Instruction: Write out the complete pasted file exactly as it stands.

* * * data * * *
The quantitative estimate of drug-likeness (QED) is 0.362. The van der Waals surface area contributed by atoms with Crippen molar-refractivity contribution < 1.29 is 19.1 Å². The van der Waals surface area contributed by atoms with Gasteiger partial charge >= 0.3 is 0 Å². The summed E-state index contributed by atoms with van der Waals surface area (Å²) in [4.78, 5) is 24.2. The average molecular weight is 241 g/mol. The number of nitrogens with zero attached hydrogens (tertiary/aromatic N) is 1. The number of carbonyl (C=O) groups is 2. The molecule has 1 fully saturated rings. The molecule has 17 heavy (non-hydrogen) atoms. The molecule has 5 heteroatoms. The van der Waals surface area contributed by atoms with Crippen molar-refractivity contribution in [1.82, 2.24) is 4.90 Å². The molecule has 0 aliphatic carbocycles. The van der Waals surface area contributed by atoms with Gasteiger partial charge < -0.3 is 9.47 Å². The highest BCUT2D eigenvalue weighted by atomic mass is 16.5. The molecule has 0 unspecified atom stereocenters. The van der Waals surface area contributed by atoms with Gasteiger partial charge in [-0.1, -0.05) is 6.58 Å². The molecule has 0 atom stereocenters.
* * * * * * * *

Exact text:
The quantitative estimate of drug-likeness (QED) is 0.362. The van der Waals surface area contributed by atoms with Crippen molar-refractivity contribution < 1.29 is 19.1 Å². The van der Waals surface area contributed by atoms with Gasteiger partial charge >= 0.3 is 0 Å². The summed E-state index contributed by atoms with van der Waals surface area (Å²) in [4.78, 5) is 24.2. The average molecular weight is 241 g/mol. The number of nitrogens with zero attached hydrogens (tertiary/aromatic N) is 1. The number of carbonyl (C=O) groups is 2. The molecule has 1 fully saturated rings. The molecule has 17 heavy (non-hydrogen) atoms. The molecule has 5 heteroatoms. The van der Waals surface area contributed by atoms with Crippen molar-refractivity contribution in [1.82, 2.24) is 4.90 Å². The molecule has 0 aliphatic carbocycles. The van der Waals surface area contributed by atoms with Gasteiger partial charge < -0.3 is 9.47 Å². The highest BCUT2D eigenvalue weighted by atomic mass is 16.5. The molecule has 0 unspecified atom stereocenters. The van der Waals surface area contributed by atoms with Gasteiger partial charge in [-0.1, -0.05) is 6.58 Å². The molecule has 0 atom stereocenters.